Watching the detectives: an amazing job with a price to pay

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Back in the days of black-and-white television, teenager Ken Ashworth’s future was decided on a flick of the switch – the one on the TV in his family’s Glen Iris lounge room.

Before remote controls encouraged channel surfing, a program was selected (usually by the dad) and that was it. For the Ashworths that usually meant a local cop show: Homicide, Division 4 or Matlock Police. For Ken, the youngest of three boys, it set up a nagging thought: maybe one day he could be a real-life version of the TV detective.

A different era: TV detectives at work in a 1970 episode of Division 4.

Straight out of school he applied, joining as a cadet before walking into the Police Academy in February 1977 at the worldly age of 18 years, six months. These days he would be told to go away and get some life experience. In those days you could move from a school uniform to a police one in weeks.

Most of those in the Academy went on to varied careers (one used his training in a unique way, becoming an armed robber who abducted a bank manager) but Ken was always heading for a detective's job, spending years in the hard squads, homicide, armed robbery, gangland, drug and arson.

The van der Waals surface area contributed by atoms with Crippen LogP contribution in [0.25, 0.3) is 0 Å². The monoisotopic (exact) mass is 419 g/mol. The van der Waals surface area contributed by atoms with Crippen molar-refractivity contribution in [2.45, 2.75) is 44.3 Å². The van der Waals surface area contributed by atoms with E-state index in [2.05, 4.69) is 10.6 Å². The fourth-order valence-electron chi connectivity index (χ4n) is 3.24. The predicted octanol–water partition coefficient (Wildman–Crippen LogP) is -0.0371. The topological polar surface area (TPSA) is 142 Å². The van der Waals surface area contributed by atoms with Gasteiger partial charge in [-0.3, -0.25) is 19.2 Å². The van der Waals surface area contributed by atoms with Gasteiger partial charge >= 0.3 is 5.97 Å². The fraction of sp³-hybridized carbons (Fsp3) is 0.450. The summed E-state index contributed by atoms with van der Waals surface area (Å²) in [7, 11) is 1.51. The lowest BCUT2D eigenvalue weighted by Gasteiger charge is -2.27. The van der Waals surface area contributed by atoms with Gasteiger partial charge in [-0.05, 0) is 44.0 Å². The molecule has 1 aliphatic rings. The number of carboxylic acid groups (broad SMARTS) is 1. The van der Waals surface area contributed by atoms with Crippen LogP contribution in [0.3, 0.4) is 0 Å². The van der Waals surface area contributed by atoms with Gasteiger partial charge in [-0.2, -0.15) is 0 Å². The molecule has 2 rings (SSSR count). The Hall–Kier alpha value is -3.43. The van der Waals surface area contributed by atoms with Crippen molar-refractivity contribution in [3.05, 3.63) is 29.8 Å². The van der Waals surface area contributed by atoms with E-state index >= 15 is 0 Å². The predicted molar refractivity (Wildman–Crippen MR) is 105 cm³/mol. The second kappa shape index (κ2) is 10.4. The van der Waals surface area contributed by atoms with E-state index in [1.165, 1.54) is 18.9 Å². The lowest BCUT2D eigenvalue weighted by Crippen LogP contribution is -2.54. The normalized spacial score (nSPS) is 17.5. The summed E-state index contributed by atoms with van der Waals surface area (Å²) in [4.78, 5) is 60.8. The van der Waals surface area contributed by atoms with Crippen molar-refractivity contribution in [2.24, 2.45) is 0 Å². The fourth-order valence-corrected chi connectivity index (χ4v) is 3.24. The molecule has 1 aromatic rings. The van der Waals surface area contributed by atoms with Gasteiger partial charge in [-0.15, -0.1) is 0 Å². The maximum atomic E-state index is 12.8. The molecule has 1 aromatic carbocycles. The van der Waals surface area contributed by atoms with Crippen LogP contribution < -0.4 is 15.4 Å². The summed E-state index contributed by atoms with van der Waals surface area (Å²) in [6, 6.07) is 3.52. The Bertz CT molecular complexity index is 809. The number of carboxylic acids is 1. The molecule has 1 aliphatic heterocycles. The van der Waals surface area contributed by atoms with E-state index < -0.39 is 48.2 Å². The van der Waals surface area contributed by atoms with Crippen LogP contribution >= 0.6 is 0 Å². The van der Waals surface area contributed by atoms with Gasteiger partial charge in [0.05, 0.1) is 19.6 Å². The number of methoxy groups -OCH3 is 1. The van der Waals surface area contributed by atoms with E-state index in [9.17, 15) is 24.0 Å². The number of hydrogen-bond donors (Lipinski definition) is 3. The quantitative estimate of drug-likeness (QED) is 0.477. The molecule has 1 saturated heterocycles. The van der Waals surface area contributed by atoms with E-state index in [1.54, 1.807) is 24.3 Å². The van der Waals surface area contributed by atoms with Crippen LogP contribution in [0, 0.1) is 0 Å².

It came at a cost and now, retiring after more than 43 years at the sharp end, he is left to manage Post-Traumatic Stress Disorder. “I don’t think you can be operational for more than 10 or 15 years without suffering some damage.”

Ken Ashworth.Credit:Justin McManus

In the beginning he was sent to Collingwood to learn the caper, where the sergeants were usually trained detectives who passed on the methods of investigating serious crime.

Not only did he meet good coppers but “good’’ crooks such as members of the notorious Pettingill family, including prodigious drug dealer and killer Dennis Bruce “Mr Death” Allen and his half-brother Victor George Peirce, armed robber, gangster and alleged police murderer. When Ashworth caught Lex Peirce in the middle of a burglary at the Grace Darling Hotel, the clan laid siege to the Collingwood police station, leading to a lockdown until reinforcements arrived from Richmond.

A stint in Brighton – including a chest-to-chest confrontation with a key organiser of the Great Bookie Robbery – left him ready for the squads, particularly “The Robbers”, police who chased the highly-trained gangs that hit banks on a daily basis and armoured vans every second week.

These gangs used paramilitary training, had access to high-powered weapons and often used inside intelligence and sophisticated surveillance to identify lucrative targets.

At a time when cash was king, the top-end bandits would be disappointed if their haul from a major job was less than six figures.

“On one shift we had three banks go off. It was out of control,” recalls Ken.